• After the fact, much blame from liberals has been laid at Obama’s feet for prioritizing healthcare over environmental efforts.
  • Instead, they should be learning from their healthcare colleagues: while you need the usual sausage-making to be done within the Beltway, there needs to be pressure from constituents to keep nervous legislators steady in support.
  • At the end of the paper, she lays out the suggestion that Cap and Dividend legislation is the way to go- a way for broad grassroots support avoiding the back room ‘deals with the devil’.

The account of the fight is quite gripping, and Skocpol’s arguments are very convincing. However, in looking through the responses to the paper, it is clear that there is more to the story. In particular, you should read David Robert’s breakdown of the paper and its arguments to get the full story- if there is one link you should follow from this post, Robert’s analysis is it. I actually do not suggest you read the 133 page report unless you really, really liked The West Wing!

A few responses:

Bill McKibben doesn’t say too much  He agrees with most of Skocpol’s arguments and her harsh criticism of the blaming after the fact, but does defend some of the green movement’s choices. He argues that, at the time, it was far more plausible that the insider strategy could work. It does make sense that he likes the grassroots approach – he suggests that the organization he’s running could be very useful the next time climate change legislation is on deck.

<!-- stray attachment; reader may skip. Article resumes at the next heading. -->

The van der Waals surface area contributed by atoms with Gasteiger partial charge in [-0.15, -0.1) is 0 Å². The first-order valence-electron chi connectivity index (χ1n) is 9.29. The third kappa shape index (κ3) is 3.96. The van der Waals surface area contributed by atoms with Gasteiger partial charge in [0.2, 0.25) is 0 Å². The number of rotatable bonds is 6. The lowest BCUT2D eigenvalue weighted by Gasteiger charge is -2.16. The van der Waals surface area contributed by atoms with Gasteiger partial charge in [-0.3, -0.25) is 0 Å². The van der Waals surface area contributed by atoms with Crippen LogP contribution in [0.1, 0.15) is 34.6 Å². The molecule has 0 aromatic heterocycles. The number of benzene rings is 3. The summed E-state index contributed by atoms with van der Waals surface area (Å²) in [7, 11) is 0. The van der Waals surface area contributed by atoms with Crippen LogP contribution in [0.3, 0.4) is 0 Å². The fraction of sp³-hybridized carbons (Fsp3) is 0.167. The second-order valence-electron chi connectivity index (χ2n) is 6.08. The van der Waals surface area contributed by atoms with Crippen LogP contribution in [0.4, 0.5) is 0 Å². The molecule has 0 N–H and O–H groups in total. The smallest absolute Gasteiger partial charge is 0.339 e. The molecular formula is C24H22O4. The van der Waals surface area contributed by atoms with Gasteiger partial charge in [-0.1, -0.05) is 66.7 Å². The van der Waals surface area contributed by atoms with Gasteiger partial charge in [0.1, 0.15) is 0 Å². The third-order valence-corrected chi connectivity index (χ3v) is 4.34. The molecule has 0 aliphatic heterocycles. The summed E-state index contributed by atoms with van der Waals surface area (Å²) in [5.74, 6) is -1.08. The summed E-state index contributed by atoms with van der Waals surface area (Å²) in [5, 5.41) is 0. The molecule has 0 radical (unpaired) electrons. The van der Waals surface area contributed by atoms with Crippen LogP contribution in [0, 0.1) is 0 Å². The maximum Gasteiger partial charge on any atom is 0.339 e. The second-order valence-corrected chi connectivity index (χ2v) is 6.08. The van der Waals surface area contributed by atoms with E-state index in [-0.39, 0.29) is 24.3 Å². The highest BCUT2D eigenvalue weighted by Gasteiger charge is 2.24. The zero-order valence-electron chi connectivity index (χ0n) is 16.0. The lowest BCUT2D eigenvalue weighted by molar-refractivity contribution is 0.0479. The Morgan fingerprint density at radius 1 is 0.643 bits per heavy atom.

Joseph Romm strongly disagrees with Skocpol’s conclusions. He points out that the administration allowed the ‘reconciliation’ process in the senate for the health care bill, but not for Cap and Trade. To be fair, this was a huge difference and shows the priority given to health care at the expense of climate change legislation:

Now, you may hold the opinion that reconciliation was not possible for the climate bill, but it was certainly more possible than cap-and-dividend — or more possible than rapidly setting up a grassroots movement, another key omission by the environmental community according to Skocpol and the Yale analysis.


Finally, the most complete and seemingly clear-eyed view is written by David Robert. Robert appreciates the paper, but disagrees strongly with the dividend idea.

The premise of cap-and-dividend is that the government will steadily ratchet up the price of everything you buy — gas, food, plastic gewgaws, everything with carbon energy in the supply chain — and in exchange, cut you a check that makes up the difference. Will that appeal to the American public?